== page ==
Tuberculosis: New treatments, new challenges

The fight against multidrug-resistant tuberculosis is gaining a new arsenal. But international migration - including the influx of refugees from Ukraine - poses new challenges.



In 2019, 1.4 million people died of TB. In 2015, it became the world's most deadly infectious disease, ahead of HIV, and is one of the top ten causes of death worldwide. Every year, around 10 million people develop an active form of TB. More than a third of these people are reportedly undiagnosed or untreated. 

Multidrug-resistant forms of tuberculosis (MDR-TB) are on the rise and account for up to 10% of cases in some countries. The treatments currently used, which are long, heavy and sometimes toxic for the patient, are a real challenge in terms of compliance. They are sometimes spread over two years, with the patient having to take up to 20 tablets a day. These treatments also rely on particularly painful injections. The side effects observed can be serious (deafness, psychosis).

A new treatment for multidrug-resistant tuberculosis

Bedaquiline and delamanid, registered by the European Medicines Agency in 2014, are the first anti-tuberculosis treatments to be developed in 50 years. The challenge was how to integrate them with existing MDR-TB treatments.

The endTB (Expand new drug markets for TB) consortium, which includes Médecins Sans Frontières (MSF), has been conducting a randomised controlled phase III trial since 2017. The aim is to find a short, effective and safe treatment for MDR-TB. Five new treatment regimens are being tested, combining bedaquiline and delamanid with other existing oral anti-TB drugs.

Final results will be known in 2023, but efficacy is estimated to be 85% in the first six months of treatment, compared to 56% for the standard protocol. Few side effects were observed. 

Another remarkable point is the study population. It included women, adolescents and people with comorbidities (HIV, hepatitis C, diabetes). Although often affected by tuberculosis, the latter rarely participate in such trials.

The situation in Ukraine

In 2018, Ukraine recorded 36,000 cases of TB, of which more than a third were MDR-TB. It is one of the 30 most affected countries in the world. As the prison population is particularly at risk, Médecins Sans Frontières has been carrying out activities to combat MDR-TB in detention centres in Mariupol and Bakhmut, as well as in the penitentiary colony of Dnipro since 2011.

A treatment programme has also been offered since 2018 in the hospital in Zhytomyr (north-western Ukraine). In addition to the new treatments tested in endTB, MSF offered therapeutic education sessions to improve adherence. In addition, the construction of a high-level biosafety laboratory was underway in the TB clinic. All these actions were suspended at the beginning of the Russian invasion.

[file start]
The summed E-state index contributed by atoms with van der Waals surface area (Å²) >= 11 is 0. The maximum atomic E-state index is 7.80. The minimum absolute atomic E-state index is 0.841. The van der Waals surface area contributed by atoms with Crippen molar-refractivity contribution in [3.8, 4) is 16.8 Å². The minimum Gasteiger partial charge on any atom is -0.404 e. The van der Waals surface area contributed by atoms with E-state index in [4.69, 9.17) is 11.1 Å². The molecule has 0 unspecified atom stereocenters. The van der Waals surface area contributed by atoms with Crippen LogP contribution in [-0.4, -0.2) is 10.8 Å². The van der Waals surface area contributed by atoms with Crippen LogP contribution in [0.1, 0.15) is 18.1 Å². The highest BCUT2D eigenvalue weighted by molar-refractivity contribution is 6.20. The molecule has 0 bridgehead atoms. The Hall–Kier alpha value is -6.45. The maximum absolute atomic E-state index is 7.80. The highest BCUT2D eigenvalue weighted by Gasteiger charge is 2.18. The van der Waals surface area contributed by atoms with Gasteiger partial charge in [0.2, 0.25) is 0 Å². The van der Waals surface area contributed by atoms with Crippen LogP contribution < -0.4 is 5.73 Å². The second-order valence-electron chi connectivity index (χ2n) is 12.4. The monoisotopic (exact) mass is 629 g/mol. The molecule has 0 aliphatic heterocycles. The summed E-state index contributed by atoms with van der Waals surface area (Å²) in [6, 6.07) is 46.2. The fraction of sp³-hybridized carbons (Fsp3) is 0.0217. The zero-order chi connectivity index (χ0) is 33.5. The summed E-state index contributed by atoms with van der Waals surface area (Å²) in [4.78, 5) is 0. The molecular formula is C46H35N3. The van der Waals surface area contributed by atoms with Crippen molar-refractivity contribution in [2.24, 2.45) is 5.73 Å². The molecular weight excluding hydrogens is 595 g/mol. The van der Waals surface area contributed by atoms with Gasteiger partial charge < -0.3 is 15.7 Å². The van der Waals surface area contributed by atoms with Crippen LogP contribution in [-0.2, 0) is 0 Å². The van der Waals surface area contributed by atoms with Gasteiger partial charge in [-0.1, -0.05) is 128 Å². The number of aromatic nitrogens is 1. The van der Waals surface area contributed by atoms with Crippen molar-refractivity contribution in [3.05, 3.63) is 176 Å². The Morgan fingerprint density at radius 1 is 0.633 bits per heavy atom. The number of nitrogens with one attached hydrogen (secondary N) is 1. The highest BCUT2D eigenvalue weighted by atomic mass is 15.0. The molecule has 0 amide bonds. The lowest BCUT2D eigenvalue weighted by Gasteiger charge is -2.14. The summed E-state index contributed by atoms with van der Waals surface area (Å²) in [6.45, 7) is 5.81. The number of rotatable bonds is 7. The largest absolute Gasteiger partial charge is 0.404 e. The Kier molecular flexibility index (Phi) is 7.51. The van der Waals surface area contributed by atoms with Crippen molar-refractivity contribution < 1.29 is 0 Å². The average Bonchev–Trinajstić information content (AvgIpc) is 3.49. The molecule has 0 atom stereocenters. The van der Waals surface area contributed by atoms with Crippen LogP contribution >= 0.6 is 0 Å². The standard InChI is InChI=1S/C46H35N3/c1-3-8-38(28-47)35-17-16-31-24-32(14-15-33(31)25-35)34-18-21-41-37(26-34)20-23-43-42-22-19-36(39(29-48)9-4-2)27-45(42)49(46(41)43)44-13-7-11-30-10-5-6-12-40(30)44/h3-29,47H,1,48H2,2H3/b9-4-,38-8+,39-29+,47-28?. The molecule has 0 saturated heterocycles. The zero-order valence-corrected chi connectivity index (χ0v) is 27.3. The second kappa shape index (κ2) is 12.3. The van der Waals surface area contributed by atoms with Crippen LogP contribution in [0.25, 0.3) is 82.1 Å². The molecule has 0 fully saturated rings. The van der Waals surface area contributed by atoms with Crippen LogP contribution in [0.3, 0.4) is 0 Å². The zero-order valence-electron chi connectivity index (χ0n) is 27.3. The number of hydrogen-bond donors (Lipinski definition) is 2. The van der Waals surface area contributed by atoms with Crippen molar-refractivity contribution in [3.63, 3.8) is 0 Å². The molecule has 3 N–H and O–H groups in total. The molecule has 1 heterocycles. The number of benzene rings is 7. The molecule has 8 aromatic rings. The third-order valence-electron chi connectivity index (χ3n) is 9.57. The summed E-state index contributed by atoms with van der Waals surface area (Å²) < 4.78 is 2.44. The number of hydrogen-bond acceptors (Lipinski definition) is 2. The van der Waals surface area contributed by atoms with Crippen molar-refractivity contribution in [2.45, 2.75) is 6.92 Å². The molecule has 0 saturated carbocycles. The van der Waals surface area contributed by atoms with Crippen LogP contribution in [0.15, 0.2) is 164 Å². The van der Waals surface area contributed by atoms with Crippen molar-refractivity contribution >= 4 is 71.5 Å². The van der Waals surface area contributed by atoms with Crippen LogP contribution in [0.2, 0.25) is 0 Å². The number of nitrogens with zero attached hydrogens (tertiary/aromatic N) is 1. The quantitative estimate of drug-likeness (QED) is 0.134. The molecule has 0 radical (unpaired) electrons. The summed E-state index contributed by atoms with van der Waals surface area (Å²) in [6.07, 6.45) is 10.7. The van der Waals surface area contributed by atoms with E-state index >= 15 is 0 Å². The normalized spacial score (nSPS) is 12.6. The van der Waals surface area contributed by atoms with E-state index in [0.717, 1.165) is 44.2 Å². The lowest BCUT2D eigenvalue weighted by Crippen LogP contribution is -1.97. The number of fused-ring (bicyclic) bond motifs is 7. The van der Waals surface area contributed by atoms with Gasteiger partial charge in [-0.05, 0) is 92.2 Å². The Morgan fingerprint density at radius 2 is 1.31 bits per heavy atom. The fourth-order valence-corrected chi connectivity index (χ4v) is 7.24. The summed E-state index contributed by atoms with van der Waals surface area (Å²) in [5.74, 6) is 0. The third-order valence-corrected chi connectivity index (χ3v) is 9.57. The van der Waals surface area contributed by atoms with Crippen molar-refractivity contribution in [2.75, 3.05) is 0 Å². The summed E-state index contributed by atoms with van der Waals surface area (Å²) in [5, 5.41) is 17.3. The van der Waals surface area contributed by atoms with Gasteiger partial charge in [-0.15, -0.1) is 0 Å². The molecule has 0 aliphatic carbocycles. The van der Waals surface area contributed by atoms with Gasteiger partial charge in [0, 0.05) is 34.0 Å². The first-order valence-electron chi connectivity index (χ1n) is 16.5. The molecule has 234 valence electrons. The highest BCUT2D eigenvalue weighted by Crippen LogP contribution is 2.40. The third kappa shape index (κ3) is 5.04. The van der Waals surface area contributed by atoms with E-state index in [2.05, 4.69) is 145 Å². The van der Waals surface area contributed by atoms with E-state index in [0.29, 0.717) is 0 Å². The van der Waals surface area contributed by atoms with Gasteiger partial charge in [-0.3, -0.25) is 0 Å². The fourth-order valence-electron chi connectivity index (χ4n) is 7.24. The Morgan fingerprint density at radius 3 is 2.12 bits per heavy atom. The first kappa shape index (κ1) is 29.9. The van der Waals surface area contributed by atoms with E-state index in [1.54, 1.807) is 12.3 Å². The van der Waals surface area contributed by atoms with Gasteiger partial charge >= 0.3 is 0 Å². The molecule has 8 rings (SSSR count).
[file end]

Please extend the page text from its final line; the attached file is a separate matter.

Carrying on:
The difficulty of monitoring refugees

The large number of Ukrainian refugees who are and will be received in European countries calls for increased vigilance on the part of European health professionals. In countries with a low incidence of tuberculosis, international migrants represent the most affected population (in 2016, 74% of cases in the UK and 90% in Sweden).

This is explained by the incidence in the countries of origin but also by the living conditions of migrants, during and after the journey. They increase the risk of infection (exposure to infected people, overcrowding in transit accommodation), delay diagnosis and may interrupt treatment previously started. Access to care in the host country is then hampered by language and cultural differences and the issue of financial support.

These particular conditions are all obstacles to the usual strategy for fighting tuberculosis, which is based on the rapid identification of contagious people in order to break the chain of transmission.



References:

- Expand new drug markets for TB (endTB)
- Evaluating Newly Approved Drugs for Multidrug-resistant TB (endTB)
- Evaluating newly approved drugs for multidrug-resistant tuberculosis (endTB): study protocol for an adaptive, multi-country randomized controlled trial
- MSF – «Tuberculose multirésistante : 750 patients recrutés à l’échelle mondiale pour un essai clinique inédit» Article from MSF, only available in French (translated title: "Multidrug-resistant tuberculosis: 750 patients recruited worldwide for a first-of-its-kind clinical trial")
- «Tuberculose et migrants» – La Lettre du Pneumologue (December 2018) Scientific paper, only available in French (translated title: "Tuberculosis and migrants")